White House Issues Veto Threat Against Hate Crimes Bill

WASHINGTON – The White House issued a veto threat Thursday against legislation that some feel could ultimately strip away the right of Christians to express a biblical view of homosexuality.

In a statement, the White House said state and local criminal laws already provide penalties for the violence addressed by the hate crimes bill, which would extend the hate crimes category to include sexual orientation, gender, gender identity or disability.

Under current federal law, hate crimes apply to acts of violence against individuals on the basis of race, religion, color, or national original. Federal prosecutors have jurisdiction only if the victim is engaged in a specific federally protected activity such as enrolling in school, voting or traveling between states.

"The administration favors strong criminal penalties for violent crime, including crime based on personal characteristics, such as race, color, religion, or national origin," stated the White House. "However, the administration believes that H.R. 1592 is unnecessary and constitutionally questionable.

"If H.R. 1592 were presented to the President, his senior advisors would recommend that he veto the bill," the statement added.

The hate crimes bill, which is expected to pass the House Thursday, has met outspoken resistance from conservative groups and their Republican allies in Congress, who warn that it undermines freedom of speech, religious expression and equal protection under the law.

Dr. James C. Dobson, founder and chairman of Focus on the Family Action, is urging a quarter-million Americans to quickly sign a petition in opposition to the bill, accusing Congress of beginning "an all-out assault on our religious freedoms."

"The Hate Crimes Act will be the first step to criminalize our rights as Christians to believe that some behaviors are sinful," Dobson stated in a special message to potential petition signers.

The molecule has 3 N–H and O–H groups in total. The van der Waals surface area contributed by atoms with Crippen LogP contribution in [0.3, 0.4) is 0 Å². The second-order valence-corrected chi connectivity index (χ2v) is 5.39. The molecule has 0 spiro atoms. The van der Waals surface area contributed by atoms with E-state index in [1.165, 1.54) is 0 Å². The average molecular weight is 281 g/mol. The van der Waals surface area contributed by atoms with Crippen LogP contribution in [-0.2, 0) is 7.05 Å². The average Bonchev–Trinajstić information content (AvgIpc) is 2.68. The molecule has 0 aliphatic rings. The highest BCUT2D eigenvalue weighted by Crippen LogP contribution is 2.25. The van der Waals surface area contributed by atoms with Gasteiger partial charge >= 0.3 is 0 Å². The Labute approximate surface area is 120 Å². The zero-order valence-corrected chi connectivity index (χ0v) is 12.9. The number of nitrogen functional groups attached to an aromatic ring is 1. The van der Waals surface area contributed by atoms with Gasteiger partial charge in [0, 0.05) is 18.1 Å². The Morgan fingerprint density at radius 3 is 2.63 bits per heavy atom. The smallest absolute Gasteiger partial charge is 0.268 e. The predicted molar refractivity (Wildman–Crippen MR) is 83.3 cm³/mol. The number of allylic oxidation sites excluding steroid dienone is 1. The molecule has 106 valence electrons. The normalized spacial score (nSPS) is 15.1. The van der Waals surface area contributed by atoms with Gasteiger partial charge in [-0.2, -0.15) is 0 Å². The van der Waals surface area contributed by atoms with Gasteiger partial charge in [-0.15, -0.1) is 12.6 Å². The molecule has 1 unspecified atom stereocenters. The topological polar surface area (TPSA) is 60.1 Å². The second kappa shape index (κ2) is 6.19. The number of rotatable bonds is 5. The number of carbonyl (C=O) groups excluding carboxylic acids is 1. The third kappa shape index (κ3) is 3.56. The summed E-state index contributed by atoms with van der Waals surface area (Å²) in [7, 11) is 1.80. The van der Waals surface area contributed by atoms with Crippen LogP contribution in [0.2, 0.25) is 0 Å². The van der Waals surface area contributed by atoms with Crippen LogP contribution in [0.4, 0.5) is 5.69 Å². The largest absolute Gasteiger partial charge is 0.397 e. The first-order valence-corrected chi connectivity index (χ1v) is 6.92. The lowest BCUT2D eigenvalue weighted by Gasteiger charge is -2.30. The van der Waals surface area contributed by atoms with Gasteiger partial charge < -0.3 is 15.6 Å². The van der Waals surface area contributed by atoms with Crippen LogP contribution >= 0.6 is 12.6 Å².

"Pastors preaching from Scripture on homosexuality could be threatened with persecution and prosecution," he noted.

While the 14th Amendment guarantees every citizen equal protection under the law, this legislation would give those with same-sex attraction a greater measure of protection than heterosexuals, noted Wendy Cloyd, assistant editor at CitizenLink, a ministry of Focus on the Family.

"It attempts to place sexual orientation on par with race, enshrining homosexuality in federal law as a civil rights issue," she added.

Dobson further said that the bill is "an attack on freedom of thought, freedom of conviction, and freedom of speech."

"Our opposing viewpoints to the homosexual agenda could eventually be silenced and punished," the prominent evangelical leader said.

He illustrated his point by referring to Pastor Ake Green of Sweden, who was sentenced to prison for preaching against homosexual behavior.

Dobson also criticized the Employment Non-Discrimination Act (ENDA), which he noted "is equally or even more dangerous."

"ENDA could force even non-profit organizations – such as Focus on the Family Action or the Salvation Army – to hire homosexuals or individuals hostile to our firmly held moral beliefs," he reported.

"We cannot remain silent," Dobson concluded. "It's time for people of faith to draw a line in the sand and say 'Enough is enough!"

A floor vote for H.R. 1592 was scheduled in the U.S. House on Thursday.

On the web: Focus Action Petition